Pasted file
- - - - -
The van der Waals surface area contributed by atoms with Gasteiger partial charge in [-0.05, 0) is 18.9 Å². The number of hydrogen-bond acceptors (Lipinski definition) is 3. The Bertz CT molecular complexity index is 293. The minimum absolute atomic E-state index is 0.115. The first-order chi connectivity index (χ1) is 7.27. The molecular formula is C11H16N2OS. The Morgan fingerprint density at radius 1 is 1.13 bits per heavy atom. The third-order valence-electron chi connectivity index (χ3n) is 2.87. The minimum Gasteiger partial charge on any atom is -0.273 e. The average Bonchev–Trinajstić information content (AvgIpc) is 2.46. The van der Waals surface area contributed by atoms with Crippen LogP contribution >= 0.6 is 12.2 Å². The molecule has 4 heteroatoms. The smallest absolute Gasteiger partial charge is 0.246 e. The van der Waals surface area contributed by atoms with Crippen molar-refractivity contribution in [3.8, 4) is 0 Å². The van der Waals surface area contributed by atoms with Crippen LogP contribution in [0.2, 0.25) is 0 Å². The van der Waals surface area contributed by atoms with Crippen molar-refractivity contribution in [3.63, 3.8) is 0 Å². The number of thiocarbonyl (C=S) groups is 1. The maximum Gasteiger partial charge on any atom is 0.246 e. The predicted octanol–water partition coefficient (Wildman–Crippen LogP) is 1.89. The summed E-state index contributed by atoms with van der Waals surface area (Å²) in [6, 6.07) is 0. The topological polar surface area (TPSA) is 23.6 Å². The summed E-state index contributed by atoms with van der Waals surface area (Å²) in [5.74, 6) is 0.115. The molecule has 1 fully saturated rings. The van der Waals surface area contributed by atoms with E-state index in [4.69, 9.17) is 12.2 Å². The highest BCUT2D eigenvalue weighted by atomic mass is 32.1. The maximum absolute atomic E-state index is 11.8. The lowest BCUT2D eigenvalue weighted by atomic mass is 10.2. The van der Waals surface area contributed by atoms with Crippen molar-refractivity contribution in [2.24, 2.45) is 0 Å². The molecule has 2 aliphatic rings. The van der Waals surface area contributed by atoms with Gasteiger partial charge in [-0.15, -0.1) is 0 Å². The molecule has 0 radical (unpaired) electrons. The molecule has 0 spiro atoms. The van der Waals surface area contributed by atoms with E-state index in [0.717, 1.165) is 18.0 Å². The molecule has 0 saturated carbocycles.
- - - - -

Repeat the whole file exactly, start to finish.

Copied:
The van der Waals surface area contributed by atoms with Gasteiger partial charge in [-0.05, 0) is 18.9 Å². The number of hydrogen-bond acceptors (Lipinski definition) is 3. The Bertz CT molecular complexity index is 293. The minimum absolute atomic E-state index is 0.115. The first-order chi connectivity index (χ1) is 7.27. The molecular formula is C11H16N2OS. The Morgan fingerprint density at radius 1 is 1.13 bits per heavy atom. The third-order valence-electron chi connectivity index (χ3n) is 2.87. The minimum Gasteiger partial charge on any atom is -0.273 e. The average Bonchev–Trinajstić information content (AvgIpc) is 2.46. The van der Waals surface area contributed by atoms with Crippen LogP contribution >= 0.6 is 12.2 Å². The molecule has 4 heteroatoms. The smallest absolute Gasteiger partial charge is 0.246 e. The van der Waals surface area contributed by atoms with Crippen molar-refractivity contribution in [3.8, 4) is 0 Å². The van der Waals surface area contributed by atoms with Crippen LogP contribution in [0.2, 0.25) is 0 Å². The van der Waals surface area contributed by atoms with Crippen molar-refractivity contribution in [3.63, 3.8) is 0 Å². The number of thiocarbonyl (C=S) groups is 1. The maximum Gasteiger partial charge on any atom is 0.246 e. The predicted octanol–water partition coefficient (Wildman–Crippen LogP) is 1.89. The summed E-state index contributed by atoms with van der Waals surface area (Å²) in [6, 6.07) is 0. The topological polar surface area (TPSA) is 23.6 Å². The summed E-state index contributed by atoms with van der Waals surface area (Å²) in [5.74, 6) is 0.115. The molecule has 1 fully saturated rings. The van der Waals surface area contributed by atoms with E-state index in [4.69, 9.17) is 12.2 Å². The highest BCUT2D eigenvalue weighted by atomic mass is 32.1. The maximum absolute atomic E-state index is 11.8. The lowest BCUT2D eigenvalue weighted by atomic mass is 10.2. The van der Waals surface area contributed by atoms with Crippen molar-refractivity contribution in [2.24, 2.45) is 0 Å². The molecule has 2 aliphatic rings. The van der Waals surface area contributed by atoms with Gasteiger partial charge in [-0.15, -0.1) is 0 Å². The molecule has 0 radical (unpaired) electrons. The molecule has 0 spiro atoms. The van der Waals surface area contributed by atoms with E-state index in [0.717, 1.165) is 18.0 Å². The molecule has 0 saturated carbocycles.